I’ll be writing an instructional series on how to make soap. But more pointedly, I’ll be focusing on how you can develop your own process for making soaps. It’s been my experience that the process one uses to make soaps makes a significant difference in the end result. Since theses instructional steps are being developed and released concurrently, I’m not sure at this point exactly how many steps will be included.

My plan is to work through my process then let you know what works for me. Some of my recommendations may not work for you, and that’s fine, but at least you will have a model process to change. You’ll have a beginning, so to speak. By working with a tested process, you will have a better understanding of equipment layout, storage needs, and space planning.

My experience in these fields is buttressed by years of store planning and architectural/interior design, as well as years of writing information technology process manuals and teaching writing courses at the university level.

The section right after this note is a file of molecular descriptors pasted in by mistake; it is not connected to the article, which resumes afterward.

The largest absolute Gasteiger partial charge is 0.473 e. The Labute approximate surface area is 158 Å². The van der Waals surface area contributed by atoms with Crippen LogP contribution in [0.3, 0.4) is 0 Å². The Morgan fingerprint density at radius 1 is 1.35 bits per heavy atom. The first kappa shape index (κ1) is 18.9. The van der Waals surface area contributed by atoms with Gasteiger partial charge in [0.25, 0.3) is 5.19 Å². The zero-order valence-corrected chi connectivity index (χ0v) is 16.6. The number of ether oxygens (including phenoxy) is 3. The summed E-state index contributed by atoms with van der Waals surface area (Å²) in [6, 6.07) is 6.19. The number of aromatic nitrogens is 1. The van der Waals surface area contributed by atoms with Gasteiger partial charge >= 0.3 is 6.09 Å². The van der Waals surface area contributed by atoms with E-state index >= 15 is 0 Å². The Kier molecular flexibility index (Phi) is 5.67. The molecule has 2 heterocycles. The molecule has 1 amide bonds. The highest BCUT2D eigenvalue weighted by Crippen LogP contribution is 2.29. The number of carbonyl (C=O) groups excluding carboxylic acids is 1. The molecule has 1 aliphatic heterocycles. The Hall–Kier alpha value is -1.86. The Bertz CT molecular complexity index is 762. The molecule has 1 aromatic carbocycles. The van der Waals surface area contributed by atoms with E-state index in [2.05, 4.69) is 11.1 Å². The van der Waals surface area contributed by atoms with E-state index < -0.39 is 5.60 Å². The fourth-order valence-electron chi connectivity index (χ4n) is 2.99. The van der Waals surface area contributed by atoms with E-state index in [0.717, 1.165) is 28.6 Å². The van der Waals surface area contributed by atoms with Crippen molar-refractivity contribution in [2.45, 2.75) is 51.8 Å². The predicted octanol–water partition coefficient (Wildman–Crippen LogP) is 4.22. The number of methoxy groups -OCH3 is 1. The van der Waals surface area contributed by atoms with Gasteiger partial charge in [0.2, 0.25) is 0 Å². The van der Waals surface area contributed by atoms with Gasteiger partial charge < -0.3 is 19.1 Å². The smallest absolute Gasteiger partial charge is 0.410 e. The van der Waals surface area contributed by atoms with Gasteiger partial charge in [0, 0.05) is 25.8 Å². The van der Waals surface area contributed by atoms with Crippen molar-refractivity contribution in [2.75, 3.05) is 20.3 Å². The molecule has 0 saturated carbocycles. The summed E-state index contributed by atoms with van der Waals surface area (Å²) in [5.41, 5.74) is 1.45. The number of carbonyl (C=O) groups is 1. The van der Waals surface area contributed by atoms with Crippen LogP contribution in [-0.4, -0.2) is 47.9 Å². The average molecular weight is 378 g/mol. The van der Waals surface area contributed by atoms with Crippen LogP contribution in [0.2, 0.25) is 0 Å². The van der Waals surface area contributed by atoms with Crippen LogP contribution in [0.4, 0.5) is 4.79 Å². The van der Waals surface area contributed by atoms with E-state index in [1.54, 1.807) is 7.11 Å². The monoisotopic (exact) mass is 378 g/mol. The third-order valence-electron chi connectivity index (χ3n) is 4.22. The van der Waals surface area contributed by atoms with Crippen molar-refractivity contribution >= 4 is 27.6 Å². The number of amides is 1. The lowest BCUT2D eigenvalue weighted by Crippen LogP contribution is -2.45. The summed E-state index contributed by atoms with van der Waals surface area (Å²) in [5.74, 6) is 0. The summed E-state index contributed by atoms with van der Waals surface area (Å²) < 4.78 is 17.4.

Getting Ready

If this is the first time you’ve made soap, then you are probably working with a recipe/formula you got from an experience soap maker. Chances are good the author included some preliminary instructions on how to put these ingredients together. But, did the author write the recipe for a beginning soap maker or for an experienced soap maker who has a degree ‘presumed knowledge’. The nuances make a difference.

Thoroughly understand your recipe. Be aware of the caustic materials, the temperatures, the flash points, the precautions, the neutralizers, and the ventilation needed to be safe.

Get your ingredients out where you can see them. Make sure you have enough of everything that your recipe calls for. Having these ingredients together will also help you remember to put all of them in your mix; forgetting an oil critically alters your end product.